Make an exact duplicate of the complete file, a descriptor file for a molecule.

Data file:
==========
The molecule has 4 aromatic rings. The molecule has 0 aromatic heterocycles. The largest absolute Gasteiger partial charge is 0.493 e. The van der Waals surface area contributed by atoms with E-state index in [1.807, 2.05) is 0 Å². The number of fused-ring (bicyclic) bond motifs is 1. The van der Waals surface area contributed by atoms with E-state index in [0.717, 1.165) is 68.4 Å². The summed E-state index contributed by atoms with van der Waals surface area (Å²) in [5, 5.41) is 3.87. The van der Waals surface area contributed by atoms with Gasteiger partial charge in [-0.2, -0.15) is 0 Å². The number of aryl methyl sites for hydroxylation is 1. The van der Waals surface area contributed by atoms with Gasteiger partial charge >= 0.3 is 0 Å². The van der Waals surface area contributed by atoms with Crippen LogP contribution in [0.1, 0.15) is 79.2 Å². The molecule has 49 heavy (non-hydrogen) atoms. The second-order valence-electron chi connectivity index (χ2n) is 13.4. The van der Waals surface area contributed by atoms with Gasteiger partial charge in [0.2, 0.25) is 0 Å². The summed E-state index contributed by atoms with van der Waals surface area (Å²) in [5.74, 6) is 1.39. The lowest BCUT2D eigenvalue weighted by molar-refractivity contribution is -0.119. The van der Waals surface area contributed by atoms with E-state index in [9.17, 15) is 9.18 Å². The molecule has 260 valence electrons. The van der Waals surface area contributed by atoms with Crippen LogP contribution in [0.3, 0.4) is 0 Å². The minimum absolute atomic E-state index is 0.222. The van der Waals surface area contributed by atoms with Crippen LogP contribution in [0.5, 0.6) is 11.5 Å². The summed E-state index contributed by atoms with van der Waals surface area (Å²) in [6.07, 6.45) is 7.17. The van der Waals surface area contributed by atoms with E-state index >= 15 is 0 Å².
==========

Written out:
The molecule has 4 aromatic rings. The molecule has 0 aromatic heterocycles. The largest absolute Gasteiger partial charge is 0.493 e. The van der Waals surface area contributed by atoms with E-state index in [1.807, 2.05) is 0 Å². The number of fused-ring (bicyclic) bond motifs is 1. The van der Waals surface area contributed by atoms with E-state index in [0.717, 1.165) is 68.4 Å². The summed E-state index contributed by atoms with van der Waals surface area (Å²) in [5, 5.41) is 3.87. The van der Waals surface area contributed by atoms with Gasteiger partial charge in [-0.2, -0.15) is 0 Å². The number of aryl methyl sites for hydroxylation is 1. The van der Waals surface area contributed by atoms with Gasteiger partial charge >= 0.3 is 0 Å². The van der Waals surface area contributed by atoms with Crippen LogP contribution in [0.1, 0.15) is 79.2 Å². The molecule has 49 heavy (non-hydrogen) atoms. The second-order valence-electron chi connectivity index (χ2n) is 13.4. The van der Waals surface area contributed by atoms with Gasteiger partial charge in [0.2, 0.25) is 0 Å². The summed E-state index contributed by atoms with van der Waals surface area (Å²) in [5.74, 6) is 1.39. The lowest BCUT2D eigenvalue weighted by molar-refractivity contribution is -0.119. The van der Waals surface area contributed by atoms with E-state index in [9.17, 15) is 9.18 Å². The molecule has 260 valence electrons. The van der Waals surface area contributed by atoms with Crippen LogP contribution in [0.3, 0.4) is 0 Å². The minimum absolute atomic E-state index is 0.222. The van der Waals surface area contributed by atoms with Crippen LogP contribution in [0.5, 0.6) is 11.5 Å². The summed E-state index contributed by atoms with van der Waals surface area (Å²) in [6.07, 6.45) is 7.17. The van der Waals surface area contributed by atoms with E-state index >= 15 is 0 Å².